Environmental activists have renewed calls for the government to expedite what they call the “energy revolution”, by increasing the use of renewable energy and phasing out fossil fuels.

The calls were made by Greenpeace, the Indonesian Environmental Forum (Walhi) and the Mining Advocacy Network (Jatam) on Wednesday. 

The environmental groups conducted a joint study on the impact of coal-fired power plants in Cilacap in Central Java and Cirebon in West Java, and found that coal’s “footprint” was destructive in many ways, from the mining process to power plants that left local residents mired in poverty with poor access to electricity.

Read more: Government told to develop renewable energy


Amid pressure from environmentalists to fast-track a planned moratorium on logging permits, a senior official says the government has not issued concessions for natural forests and peatlands since 2009. 

Under an agreement signed by Indonesia and Norway in Oslo in May, Indonesia has vowed to stop issuing forestry permits for peatland and primary natural forests for two years. 

That moratorium is set to take effect from Jan. 1, 2011. 

In return, Norway will set up a $1 billion fund for Reducing Emissions from Deforestation and Forest Degradation (REDD-Plus) schemes, a UN-backed carbon trading mechanism, in Indonesian forests.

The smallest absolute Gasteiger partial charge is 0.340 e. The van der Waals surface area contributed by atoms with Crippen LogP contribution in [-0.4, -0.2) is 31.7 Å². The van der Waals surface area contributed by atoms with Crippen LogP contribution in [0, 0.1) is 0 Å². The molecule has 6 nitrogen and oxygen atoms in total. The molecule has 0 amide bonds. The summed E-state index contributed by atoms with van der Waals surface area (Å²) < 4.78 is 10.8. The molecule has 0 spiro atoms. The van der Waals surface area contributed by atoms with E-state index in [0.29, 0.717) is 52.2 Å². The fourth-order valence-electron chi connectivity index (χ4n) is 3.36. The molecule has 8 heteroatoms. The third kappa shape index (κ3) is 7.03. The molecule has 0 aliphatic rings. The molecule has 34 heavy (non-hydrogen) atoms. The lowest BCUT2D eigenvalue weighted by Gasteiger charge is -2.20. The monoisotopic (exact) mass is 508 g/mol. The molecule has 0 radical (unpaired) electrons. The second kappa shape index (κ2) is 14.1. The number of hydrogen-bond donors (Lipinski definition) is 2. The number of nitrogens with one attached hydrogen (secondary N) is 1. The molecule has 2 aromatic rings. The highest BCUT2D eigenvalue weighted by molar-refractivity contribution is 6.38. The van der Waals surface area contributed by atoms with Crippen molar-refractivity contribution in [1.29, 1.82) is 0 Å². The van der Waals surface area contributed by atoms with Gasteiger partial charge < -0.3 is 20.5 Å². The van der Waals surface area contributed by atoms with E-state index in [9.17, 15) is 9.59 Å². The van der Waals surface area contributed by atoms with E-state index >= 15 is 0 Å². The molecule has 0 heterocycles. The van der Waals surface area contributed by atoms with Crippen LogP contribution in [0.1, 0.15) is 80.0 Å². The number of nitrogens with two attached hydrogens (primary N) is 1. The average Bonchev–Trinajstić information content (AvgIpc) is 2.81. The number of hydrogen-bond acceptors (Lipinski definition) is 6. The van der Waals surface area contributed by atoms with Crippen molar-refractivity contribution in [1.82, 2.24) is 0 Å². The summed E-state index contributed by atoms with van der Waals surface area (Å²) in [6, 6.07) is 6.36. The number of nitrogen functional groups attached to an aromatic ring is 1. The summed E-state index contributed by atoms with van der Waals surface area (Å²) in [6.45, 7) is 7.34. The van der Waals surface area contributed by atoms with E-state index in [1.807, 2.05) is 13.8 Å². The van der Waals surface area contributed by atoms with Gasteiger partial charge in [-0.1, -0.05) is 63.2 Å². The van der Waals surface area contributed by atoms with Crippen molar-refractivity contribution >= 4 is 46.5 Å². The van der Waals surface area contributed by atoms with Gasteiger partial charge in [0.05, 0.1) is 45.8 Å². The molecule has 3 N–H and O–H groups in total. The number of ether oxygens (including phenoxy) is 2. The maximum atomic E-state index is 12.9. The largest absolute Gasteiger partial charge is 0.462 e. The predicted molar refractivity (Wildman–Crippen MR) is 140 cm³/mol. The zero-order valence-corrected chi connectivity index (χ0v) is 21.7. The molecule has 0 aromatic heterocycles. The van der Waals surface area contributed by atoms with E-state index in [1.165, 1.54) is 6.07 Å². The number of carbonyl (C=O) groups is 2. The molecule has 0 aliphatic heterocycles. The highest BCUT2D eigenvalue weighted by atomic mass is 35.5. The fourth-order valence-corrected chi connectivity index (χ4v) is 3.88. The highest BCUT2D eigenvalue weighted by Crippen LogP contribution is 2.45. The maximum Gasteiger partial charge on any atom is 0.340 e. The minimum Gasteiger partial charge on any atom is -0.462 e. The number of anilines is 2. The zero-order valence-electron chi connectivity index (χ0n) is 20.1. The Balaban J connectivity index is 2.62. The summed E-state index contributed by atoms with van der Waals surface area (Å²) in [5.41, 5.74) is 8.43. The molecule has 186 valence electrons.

Read more: Indonesia Government Slows Logging Permits Before Ban



Sea level rise, worsening flooding and land subsidence in and around Jakarta have prompted Indonesian officials to resurrect plans to move the country’s capital - but local residents and experts say Jakarta itself will not survive unless it adapts to cope with climate change.

Plans to relocate Indonesia’s central government, parliament and public offices to another province on the island of Java or to another island in the Indonesian archipelago have been proposed on and off since the 1930s because of problems in Jakarta including overcrowding and rising sea level, which has led to worsening flooding.

But environmental experts now say a move is urgent to allow officials to soften the impact of climate change on the congested city of 9.6 million people.

Read more: Need to move Indonesia's capital growing urgent in face of climate change, experts say


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